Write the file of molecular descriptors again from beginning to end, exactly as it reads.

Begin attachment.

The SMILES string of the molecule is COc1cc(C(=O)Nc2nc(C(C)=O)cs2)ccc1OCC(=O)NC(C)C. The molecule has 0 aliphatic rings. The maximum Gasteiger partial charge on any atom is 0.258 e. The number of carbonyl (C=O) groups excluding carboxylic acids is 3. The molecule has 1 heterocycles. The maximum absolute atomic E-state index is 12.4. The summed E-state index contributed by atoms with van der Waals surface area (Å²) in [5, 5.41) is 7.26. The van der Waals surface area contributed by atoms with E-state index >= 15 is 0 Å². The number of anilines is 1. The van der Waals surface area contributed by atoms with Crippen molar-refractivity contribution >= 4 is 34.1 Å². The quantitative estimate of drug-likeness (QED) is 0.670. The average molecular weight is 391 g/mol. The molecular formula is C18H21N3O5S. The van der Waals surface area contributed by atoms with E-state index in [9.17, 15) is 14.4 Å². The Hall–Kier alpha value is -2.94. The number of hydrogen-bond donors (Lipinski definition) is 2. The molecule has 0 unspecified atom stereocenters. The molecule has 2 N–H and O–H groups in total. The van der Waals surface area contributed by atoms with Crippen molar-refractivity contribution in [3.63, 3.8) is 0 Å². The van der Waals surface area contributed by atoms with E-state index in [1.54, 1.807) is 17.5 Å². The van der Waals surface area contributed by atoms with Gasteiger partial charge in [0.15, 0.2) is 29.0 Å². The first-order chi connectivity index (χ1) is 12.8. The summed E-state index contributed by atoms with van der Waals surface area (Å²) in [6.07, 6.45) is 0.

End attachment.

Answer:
The SMILES string of the molecule is COc1cc(C(=O)Nc2nc(C(C)=O)cs2)ccc1OCC(=O)NC(C)C. The molecule has 0 aliphatic rings. The maximum Gasteiger partial charge on any atom is 0.258 e. The number of carbonyl (C=O) groups excluding carboxylic acids is 3. The molecule has 1 heterocycles. The maximum absolute atomic E-state index is 12.4. The summed E-state index contributed by atoms with van der Waals surface area (Å²) in [5, 5.41) is 7.26. The van der Waals surface area contributed by atoms with E-state index >= 15 is 0 Å². The number of anilines is 1. The van der Waals surface area contributed by atoms with Crippen molar-refractivity contribution >= 4 is 34.1 Å². The quantitative estimate of drug-likeness (QED) is 0.670. The average molecular weight is 391 g/mol. The molecular formula is C18H21N3O5S. The van der Waals surface area contributed by atoms with E-state index in [9.17, 15) is 14.4 Å². The Hall–Kier alpha value is -2.94. The number of hydrogen-bond donors (Lipinski definition) is 2. The molecule has 0 unspecified atom stereocenters. The molecule has 2 N–H and O–H groups in total. The van der Waals surface area contributed by atoms with Crippen molar-refractivity contribution in [3.63, 3.8) is 0 Å². The van der Waals surface area contributed by atoms with E-state index in [1.54, 1.807) is 17.5 Å². The van der Waals surface area contributed by atoms with Gasteiger partial charge in [0.15, 0.2) is 29.0 Å². The first-order chi connectivity index (χ1) is 12.8. The summed E-state index contributed by atoms with van der Waals surface area (Å²) in [6.07, 6.45) is 0.